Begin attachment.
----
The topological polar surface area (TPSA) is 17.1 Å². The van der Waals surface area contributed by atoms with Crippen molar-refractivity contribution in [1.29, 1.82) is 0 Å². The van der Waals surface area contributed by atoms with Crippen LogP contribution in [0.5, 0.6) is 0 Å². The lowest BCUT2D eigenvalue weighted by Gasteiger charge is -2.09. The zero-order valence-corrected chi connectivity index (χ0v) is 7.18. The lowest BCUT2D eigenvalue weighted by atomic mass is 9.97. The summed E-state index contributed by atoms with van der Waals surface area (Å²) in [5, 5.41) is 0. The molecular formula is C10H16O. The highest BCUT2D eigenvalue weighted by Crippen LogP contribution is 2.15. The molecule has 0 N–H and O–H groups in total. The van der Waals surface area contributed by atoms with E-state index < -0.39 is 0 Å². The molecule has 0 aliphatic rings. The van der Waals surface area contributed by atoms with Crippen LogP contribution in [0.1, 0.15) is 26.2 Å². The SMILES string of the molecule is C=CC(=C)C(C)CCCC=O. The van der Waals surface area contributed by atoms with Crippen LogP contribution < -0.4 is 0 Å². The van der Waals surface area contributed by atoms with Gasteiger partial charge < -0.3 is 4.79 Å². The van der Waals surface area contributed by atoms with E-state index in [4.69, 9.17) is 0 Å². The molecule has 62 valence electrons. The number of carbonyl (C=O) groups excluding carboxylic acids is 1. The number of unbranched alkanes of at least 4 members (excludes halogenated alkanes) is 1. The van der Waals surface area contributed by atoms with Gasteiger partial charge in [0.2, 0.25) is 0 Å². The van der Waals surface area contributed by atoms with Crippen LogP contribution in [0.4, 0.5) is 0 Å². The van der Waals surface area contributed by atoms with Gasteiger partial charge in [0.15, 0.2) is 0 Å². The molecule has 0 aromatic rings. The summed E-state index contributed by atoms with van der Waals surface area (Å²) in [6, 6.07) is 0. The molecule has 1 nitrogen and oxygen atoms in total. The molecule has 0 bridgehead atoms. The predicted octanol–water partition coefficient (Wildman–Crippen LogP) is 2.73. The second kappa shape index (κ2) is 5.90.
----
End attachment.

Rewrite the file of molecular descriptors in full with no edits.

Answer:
The topological polar surface area (TPSA) is 17.1 Å². The van der Waals surface area contributed by atoms with Crippen molar-refractivity contribution in [1.29, 1.82) is 0 Å². The van der Waals surface area contributed by atoms with Crippen LogP contribution in [0.5, 0.6) is 0 Å². The lowest BCUT2D eigenvalue weighted by Gasteiger charge is -2.09. The zero-order valence-corrected chi connectivity index (χ0v) is 7.18. The lowest BCUT2D eigenvalue weighted by atomic mass is 9.97. The summed E-state index contributed by atoms with van der Waals surface area (Å²) in [5, 5.41) is 0. The molecular formula is C10H16O. The highest BCUT2D eigenvalue weighted by Crippen LogP contribution is 2.15. The molecule has 0 N–H and O–H groups in total. The van der Waals surface area contributed by atoms with E-state index < -0.39 is 0 Å². The molecule has 0 aliphatic rings. The van der Waals surface area contributed by atoms with Crippen LogP contribution in [0.1, 0.15) is 26.2 Å². The SMILES string of the molecule is C=CC(=C)C(C)CCCC=O. The van der Waals surface area contributed by atoms with Crippen LogP contribution < -0.4 is 0 Å². The van der Waals surface area contributed by atoms with Gasteiger partial charge < -0.3 is 4.79 Å². The van der Waals surface area contributed by atoms with E-state index in [4.69, 9.17) is 0 Å². The molecule has 62 valence electrons. The number of carbonyl (C=O) groups excluding carboxylic acids is 1. The number of unbranched alkanes of at least 4 members (excludes halogenated alkanes) is 1. The van der Waals surface area contributed by atoms with Gasteiger partial charge in [0.2, 0.25) is 0 Å². The van der Waals surface area contributed by atoms with Crippen LogP contribution in [0.4, 0.5) is 0 Å². The van der Waals surface area contributed by atoms with Gasteiger partial charge in [0.15, 0.2) is 0 Å². The molecule has 0 aromatic rings. The summed E-state index contributed by atoms with van der Waals surface area (Å²) in [6, 6.07) is 0. The molecule has 1 nitrogen and oxygen atoms in total. The molecule has 0 bridgehead atoms. The predicted octanol–water partition coefficient (Wildman–Crippen LogP) is 2.73. The second kappa shape index (κ2) is 5.90.